Inevitably, when asked to contemplate the future of television, one can’t help but briefly retreat into the past. What did television mean to us when we were kids, teens and young adults? What did it mean to our parents, our children and others in our lives? Anyone old enough to remember the pre-cable world no doubt feels a rush of nostalgia thinking about all of the simple good things television used to be.
Television isn’t going anywhere --- not in this lifetime, anyway – as it is more fully ingrained into our lives than ever before. And the overall quality of dramatic programming is arguably the best it has ever been. As content restrictions continue to ease and distribution options continue to multiply this once relatively sterile medium will continue to provide ever-more adult oriented entertainment along the lines of “The Good Wife,” “Breaking Bad,” “Sons of Anarchy,” “Boardwalk Empire,” “Homeland” and “The Walking Dead.” But with so many viewing choices available at any moment – with everyone watching whatever they want whenever they want without interest in what anyone else is watching at that time – one shouldn’t expect the kind of mass emotional connection in the future that people currently have for the programs and events (and advertisements) they viewed in the past.
This dilution of collective lasting impact as television moves into the future will occur in large part because the separation of past and present will dissolve altogether. In effect, the medium will come to resemble a mass digital library or assemblage of libraries in which anything that has ever been will be available at anytime, anyplace, to anybody. But the shelves will have to be continuously stocked with new material if anyone is to make any money off any of it in the long- term. And the ever-increasing fees for the necessary library cards in whatever form they take might one day have people longing for the glory days of free TV, when hundreds of hours of entertainment were available every week to every American at no effort and no charge. (Of course, it’s worth noting that TV was never truly free. From the start it has been funded by advertisers who passed along to consumers all of the costs inherent in the production of television commercials and the overall promotion of their products.)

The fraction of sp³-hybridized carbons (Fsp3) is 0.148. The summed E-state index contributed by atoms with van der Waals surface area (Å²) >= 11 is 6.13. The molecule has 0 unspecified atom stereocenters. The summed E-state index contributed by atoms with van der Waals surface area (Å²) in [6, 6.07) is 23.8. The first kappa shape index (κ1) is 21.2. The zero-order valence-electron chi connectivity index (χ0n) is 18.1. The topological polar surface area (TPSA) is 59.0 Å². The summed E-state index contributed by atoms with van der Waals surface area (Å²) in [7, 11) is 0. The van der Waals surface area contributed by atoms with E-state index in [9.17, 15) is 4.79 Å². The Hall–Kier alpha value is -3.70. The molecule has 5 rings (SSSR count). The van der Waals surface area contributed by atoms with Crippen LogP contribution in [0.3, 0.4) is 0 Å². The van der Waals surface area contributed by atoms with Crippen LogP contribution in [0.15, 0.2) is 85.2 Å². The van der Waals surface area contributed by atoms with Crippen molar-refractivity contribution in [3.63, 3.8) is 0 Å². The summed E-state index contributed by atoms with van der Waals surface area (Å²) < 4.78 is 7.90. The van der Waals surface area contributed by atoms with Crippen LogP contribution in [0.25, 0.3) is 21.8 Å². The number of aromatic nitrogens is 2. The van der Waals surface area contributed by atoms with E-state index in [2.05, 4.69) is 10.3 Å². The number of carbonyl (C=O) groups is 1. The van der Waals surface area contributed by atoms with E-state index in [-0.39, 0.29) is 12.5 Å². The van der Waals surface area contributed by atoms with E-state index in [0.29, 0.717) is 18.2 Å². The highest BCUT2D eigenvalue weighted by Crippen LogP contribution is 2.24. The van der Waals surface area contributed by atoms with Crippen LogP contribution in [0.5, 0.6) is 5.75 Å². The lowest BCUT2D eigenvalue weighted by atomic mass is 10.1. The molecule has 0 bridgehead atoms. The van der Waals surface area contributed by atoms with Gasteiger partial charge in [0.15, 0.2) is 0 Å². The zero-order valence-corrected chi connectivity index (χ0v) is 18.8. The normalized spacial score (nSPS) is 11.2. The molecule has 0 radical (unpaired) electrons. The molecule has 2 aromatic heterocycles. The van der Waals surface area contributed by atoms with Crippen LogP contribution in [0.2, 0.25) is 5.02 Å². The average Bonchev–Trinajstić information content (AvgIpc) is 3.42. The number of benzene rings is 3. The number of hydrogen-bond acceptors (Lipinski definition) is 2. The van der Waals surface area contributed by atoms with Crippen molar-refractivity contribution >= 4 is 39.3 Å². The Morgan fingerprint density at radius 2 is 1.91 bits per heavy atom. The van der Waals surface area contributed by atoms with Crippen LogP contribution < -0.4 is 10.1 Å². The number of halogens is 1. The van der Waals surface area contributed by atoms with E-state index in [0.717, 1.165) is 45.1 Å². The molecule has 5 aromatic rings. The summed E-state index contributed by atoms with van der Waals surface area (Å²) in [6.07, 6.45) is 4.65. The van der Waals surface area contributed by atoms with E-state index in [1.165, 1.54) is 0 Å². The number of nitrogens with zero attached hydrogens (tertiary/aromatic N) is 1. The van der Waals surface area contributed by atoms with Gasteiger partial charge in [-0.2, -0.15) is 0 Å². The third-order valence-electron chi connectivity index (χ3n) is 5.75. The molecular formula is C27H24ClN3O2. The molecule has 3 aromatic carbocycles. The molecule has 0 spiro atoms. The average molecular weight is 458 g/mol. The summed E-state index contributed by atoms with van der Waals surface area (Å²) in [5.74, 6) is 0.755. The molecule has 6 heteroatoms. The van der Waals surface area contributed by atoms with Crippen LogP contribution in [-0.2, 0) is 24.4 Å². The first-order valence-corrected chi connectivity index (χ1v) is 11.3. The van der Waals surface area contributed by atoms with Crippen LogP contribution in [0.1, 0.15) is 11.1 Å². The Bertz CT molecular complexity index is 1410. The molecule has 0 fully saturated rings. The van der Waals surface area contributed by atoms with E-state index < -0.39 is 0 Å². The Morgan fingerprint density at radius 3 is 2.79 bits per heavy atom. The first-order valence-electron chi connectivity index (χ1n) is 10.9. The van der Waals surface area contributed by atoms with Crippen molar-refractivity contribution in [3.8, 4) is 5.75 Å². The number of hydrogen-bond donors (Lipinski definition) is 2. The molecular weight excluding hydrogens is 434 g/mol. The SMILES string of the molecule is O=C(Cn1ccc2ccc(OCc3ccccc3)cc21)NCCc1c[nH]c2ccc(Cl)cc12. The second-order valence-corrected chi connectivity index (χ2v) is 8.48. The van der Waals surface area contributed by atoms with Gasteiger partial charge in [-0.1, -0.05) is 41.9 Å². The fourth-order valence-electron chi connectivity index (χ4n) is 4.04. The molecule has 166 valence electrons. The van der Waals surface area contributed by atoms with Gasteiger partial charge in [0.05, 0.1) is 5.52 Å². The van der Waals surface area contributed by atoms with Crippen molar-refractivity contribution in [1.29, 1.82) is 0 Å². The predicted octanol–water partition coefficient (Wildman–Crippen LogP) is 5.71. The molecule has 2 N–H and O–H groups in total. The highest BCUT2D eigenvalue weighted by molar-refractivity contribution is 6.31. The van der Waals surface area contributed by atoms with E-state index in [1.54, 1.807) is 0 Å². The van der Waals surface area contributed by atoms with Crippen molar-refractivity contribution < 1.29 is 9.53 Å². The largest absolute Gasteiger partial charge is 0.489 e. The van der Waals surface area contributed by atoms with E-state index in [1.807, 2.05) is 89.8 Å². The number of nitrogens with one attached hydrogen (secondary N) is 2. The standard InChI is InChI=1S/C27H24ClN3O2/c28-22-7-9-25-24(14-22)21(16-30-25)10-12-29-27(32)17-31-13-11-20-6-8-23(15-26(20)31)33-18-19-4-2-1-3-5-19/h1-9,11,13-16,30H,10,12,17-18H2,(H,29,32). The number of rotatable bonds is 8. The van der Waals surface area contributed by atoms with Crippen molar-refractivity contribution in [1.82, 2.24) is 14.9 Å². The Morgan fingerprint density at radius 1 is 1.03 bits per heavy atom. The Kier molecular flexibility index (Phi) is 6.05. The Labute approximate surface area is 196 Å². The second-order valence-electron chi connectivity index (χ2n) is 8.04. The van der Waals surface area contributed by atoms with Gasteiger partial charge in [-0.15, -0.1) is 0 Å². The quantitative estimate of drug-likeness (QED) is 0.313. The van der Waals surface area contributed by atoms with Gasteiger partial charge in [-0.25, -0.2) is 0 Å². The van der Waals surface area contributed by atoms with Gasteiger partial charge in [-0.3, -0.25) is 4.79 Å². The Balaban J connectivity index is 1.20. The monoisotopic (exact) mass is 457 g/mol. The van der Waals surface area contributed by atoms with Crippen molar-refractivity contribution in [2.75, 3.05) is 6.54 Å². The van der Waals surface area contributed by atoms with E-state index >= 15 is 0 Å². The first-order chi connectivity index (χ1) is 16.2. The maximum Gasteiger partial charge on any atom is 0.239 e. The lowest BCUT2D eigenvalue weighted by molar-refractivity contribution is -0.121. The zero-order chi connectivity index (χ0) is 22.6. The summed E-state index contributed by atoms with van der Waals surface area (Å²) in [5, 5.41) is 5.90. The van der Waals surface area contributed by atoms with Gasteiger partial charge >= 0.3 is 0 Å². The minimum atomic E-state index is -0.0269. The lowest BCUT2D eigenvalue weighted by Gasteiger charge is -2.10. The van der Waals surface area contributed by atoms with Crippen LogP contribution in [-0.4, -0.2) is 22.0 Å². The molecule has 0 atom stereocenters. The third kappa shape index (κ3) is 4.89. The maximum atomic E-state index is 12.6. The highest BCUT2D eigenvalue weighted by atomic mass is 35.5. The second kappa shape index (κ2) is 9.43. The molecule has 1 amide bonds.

The very idea of free TV – when broadcast ruled -- already feels as distant as a thick daily newspaper. Of particular impact were the three decades when broadcast television achieved instant power and influence that seemed destined to last forever. It began in the Fifties when basic black and white television sets took the place of radios in living rooms across the land and became the electronic fireplaces around which families gathered together every night to watch entertainment programming appropriate for (if not interesting to) all ages; continued through the Sixties as color television sets began replacing their black and white predecessors and the three networks solidified their hold on the nation’s psyche, often with cheerfully mindless comedies and adventure shows; and soared through the Seventies, when those color televisions became ubiquitous, programming grew up and began to reflect the social concerns of the day and nobody paid much attention late in the decade to occasional reports of television being delivered in certain areas of the country by wires, knocking antennas off rooftops and extracting money from checking accounts to pay for something that had once been “free.”